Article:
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By Elijah Watson

The boy band to solo act transformation. The last time we witnessed it at this level was well over a decade ago, when Justin Timberlake traded in his frosted curls for a fade. Sure, the boy is always different, but the recipe remains the same: good boy gains an edge and redefines himself through sound and look.

Fortunately for One Direction’s Zayn Malik, he’s always carried himself differently from his counterparts—charming but mischievous, open but mysterious—so it’s understandable that Malik, who originally wanted to become a solo R&B artist before joining One Direction, desired something more. He is no longer just a teenage heartthrob, and he’s doing more than pandering to casual pop fans who like catchy songs.

That “more” comes in the form of Mind Of Mine, the singer’s debut solo album. Edgy and sexy, the project displays a Malik that has always been present, but is finally getting the proper introduction he deserves.

Our first taste of Mind Of Mine came earlier this year through debut solo single “Pillowtalk.” Exploring the complexities of intimacy and romance, Malik describes sex as a “paradise” and “war zone,” never hesitating to utter a “fuck” to emphasize his point. He addresses such subject matter with a confidence and maturity that lends itself to the production: quiet one moment, powerful the next. The most valuable quality Malik seems to have taken from his time in One Direction is understanding the strength of a good chorus, which “Pillowtalk” and many other songs on this album have.

“Drunk” is another one, a lusciously dark R&B track, that in its haze of late night hedonism, tells a rather melancholic story. “Drunk all summer,” Malik sings throughout the chorus, a celebratory mantra that ends predictably: a hangover from hell accompanied by red eyes and some scrapes and bruises.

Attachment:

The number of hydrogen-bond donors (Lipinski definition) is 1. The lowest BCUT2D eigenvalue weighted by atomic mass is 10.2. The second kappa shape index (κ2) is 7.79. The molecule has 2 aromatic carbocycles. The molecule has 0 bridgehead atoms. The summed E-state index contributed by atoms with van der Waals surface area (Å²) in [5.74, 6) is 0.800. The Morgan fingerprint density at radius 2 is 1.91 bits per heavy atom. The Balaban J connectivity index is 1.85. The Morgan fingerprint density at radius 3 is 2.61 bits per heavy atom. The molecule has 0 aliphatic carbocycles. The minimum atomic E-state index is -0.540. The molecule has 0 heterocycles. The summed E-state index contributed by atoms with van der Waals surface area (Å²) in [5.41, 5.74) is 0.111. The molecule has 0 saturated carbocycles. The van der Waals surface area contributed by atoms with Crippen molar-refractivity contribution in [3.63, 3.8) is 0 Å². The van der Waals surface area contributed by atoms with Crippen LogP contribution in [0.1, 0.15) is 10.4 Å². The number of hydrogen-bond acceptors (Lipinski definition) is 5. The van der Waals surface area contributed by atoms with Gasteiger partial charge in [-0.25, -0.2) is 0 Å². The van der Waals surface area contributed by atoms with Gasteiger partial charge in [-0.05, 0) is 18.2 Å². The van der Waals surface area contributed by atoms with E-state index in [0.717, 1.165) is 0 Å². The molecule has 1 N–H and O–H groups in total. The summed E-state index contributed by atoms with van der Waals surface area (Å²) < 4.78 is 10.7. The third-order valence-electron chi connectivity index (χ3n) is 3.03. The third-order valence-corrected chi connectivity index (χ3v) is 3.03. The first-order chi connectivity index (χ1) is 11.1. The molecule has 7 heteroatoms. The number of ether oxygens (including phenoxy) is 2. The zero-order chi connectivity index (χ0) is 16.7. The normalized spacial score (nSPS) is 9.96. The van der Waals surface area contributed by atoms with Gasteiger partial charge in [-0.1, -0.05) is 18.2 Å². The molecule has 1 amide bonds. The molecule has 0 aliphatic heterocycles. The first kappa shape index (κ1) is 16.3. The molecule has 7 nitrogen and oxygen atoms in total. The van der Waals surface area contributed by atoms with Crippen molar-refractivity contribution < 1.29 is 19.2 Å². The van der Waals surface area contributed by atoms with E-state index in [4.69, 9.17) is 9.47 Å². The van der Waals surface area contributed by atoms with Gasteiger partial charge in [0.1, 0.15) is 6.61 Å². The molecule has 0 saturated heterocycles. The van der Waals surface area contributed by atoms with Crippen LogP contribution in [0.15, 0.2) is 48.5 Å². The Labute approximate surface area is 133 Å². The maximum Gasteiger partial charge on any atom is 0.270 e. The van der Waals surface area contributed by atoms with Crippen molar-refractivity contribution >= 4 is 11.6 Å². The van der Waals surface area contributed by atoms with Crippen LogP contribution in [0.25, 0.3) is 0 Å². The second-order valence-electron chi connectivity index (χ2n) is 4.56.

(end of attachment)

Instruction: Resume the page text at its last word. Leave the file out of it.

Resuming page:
In this moment, it’s clear that this album isn’t just Zayn Malik ‘trying’ to move on from his boy band past. It’s more than a rebranding attempt.


These songs showcase sides of Malik’s personality which we’ve never seen before. There’s bliss, desire, frustration, love, lust, and sadness—and Malik addresses each from a perspective that rarely, if ever, suffers from post-boy band cheesiness.

“Fool For You,” a Billy Joel, Elton John-styled piano ballad, puts Malik’s vocal abilities on full display. “I know, I know given a chance I’d do it again / ‘Cause I can’t help myself,” Malik croons. That’s the complexity of love, and Malik manages to convey it in such a relatable way, without oversimplifying things.

Every listener will have their own favorite songs, but a strong point of the project is that they’re all different. Whether they’re exploring different soundscapes or subject matter, they serve a purpose: to establish Malik’s identity. One of the best parts of Mind Of Mine is the sonic experimentation present throughout. There are the minimal and moody tones of contemporary R&B, reverberated funk guitar, M83-esque electronics, and soft rock drums and piano.

The foundation is R&B, but like Frank Ocean’s Channel Orange and Miguel’s Kaleidoscope Dream, Malik is pushing into new territory both vocally and sonically. “Rear View” features electronic loops and warbled synths stacked atop of each other, as Malik’s echoed “Oh, oh, oh” floats above it all throughout the chorus. “Flower” flaunts lightly strummed acoustic guitar and atmospheric sounds, as Malik sings in Urdu.

“Flower” is also easily Mind Of Mine’s most intriguing and interesting moment, because it offers listeners a glimpse into Malik’s heritage. Here, we get something that speaks not only to the singer’s influences, but his identity as a 23-year-old Muslim man. In its brevity, “Flower” offers so much: a simultaneously beautiful and melancholic moment that you’ll wish was longer.

In this moment, it’s clear that this album isn’t just Zayn Malik “trying” to move on from his boy band past. It’s more than a rebranding attempt. This is an artist being true to himself, even when it’s not the easiest thing to do, or the most obvious thing to do, or the most accessible thing to do. This is the triumph of Mind Of Mine.